Revise 14 Code of Federal Regulations 21.193 and related guidance or regulation, as necessary, to require applicants for an airworthiness certificate for experimental, operating amateur-built aircraft to submit for Federal Aviation Administration acceptance a flight test plan that will (1) ensure the aircraft has been adequately tested and has been determined to be safe to fly within the aircraft's flight envelope, and (2) produce flight test data to develop an accurate and complete aircraft flight manual and to establish emergency procedures and make a copy of this flight test plan part of the aircraft's certification file.
Identify and apply incentives to encourage owners, builders, and pilots of experimental amateur-built aircraft to complete flight test training, such as that available in the Experimental Aircraft Association's Test Flying and Developing Pilot Operating Handbook, prior to conducting flight tests of experimental amateur-built aircraft.
Revise Federal Aviation Administration Order 8130.2G, and related guidance and regulations, as necessary, to clarify those circumstances in which a second qualified pilot could be authorized to assist in the performance of flight tests when specified in the flight test plan and Phase I operating limitations.
Revise Federal Aviation Administration Order 8130.2G and related guidance or regulations, as necessary, to require the review and acceptance of the completed test plan documents and aircraft flight manual (or its equivalent) that documents the aircraft's performance data and operating envelope, and that establishes emergency procedures, prior to the issuance of Phase II operating limitations.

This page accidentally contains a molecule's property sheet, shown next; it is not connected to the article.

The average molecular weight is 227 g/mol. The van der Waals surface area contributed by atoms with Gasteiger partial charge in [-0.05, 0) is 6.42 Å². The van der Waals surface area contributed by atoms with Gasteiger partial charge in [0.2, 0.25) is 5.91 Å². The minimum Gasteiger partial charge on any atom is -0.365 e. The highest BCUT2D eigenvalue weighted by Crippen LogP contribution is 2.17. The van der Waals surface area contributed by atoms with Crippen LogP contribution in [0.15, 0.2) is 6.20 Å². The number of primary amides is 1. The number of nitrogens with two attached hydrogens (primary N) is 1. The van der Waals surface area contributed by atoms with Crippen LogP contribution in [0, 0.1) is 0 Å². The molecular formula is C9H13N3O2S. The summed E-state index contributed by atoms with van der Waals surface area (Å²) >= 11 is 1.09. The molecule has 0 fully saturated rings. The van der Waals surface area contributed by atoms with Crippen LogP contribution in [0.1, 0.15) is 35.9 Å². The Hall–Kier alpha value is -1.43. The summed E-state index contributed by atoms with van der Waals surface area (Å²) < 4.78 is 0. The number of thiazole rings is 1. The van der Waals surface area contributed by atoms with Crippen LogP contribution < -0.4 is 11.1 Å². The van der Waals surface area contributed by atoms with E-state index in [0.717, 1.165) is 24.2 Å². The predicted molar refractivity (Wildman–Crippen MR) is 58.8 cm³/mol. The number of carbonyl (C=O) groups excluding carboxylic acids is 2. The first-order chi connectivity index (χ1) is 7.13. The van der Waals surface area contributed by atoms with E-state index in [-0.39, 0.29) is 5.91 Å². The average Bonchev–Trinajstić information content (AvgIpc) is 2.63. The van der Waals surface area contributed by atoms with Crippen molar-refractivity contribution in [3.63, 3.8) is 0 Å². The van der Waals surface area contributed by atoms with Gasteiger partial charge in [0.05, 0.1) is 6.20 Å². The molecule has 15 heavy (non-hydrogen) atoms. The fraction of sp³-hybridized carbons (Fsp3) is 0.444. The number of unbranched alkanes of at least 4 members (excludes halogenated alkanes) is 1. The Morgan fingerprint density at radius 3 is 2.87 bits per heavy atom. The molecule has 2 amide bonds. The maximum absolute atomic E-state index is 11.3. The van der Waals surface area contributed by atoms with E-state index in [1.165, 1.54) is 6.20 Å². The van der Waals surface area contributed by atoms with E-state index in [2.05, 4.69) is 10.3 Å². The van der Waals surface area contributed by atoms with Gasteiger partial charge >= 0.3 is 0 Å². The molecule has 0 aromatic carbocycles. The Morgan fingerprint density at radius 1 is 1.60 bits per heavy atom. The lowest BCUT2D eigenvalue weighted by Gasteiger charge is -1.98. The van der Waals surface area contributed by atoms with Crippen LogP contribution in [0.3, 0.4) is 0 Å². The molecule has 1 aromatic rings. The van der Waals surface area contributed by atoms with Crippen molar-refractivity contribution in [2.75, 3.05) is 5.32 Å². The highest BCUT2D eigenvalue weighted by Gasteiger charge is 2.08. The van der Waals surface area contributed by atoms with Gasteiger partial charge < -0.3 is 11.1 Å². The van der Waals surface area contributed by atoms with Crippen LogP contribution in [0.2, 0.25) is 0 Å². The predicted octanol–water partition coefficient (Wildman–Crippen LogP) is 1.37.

Revise Federal Aviation Administration Advisory Circular 90-89A, Amateur-Built Aircraft and Ultralight Flight Testing Handbook, to include guidance for the use of recorded flight data for the purposes of flight testing and maintaining continued airworthiness of experimental aircraft.
Revise Federal Aviation Administration Order 8130.2G and related guidance, as necessary, to include provisions for the use of electronic data recordings from electronic flight displays, engine instruments, or other recording devices in support of Phase I flight testing of experimental amateur-built aircraft to document the aircraft performance data and operating envelope and develop an accurate and complete aircraft flight manual.
Develop and publish an advisory circular, or similar guidance, for the issuance of a Letter of Deviation Authority to conduct flight instruction in an experimental aircraft, to include sample documentation and exemplar training materials.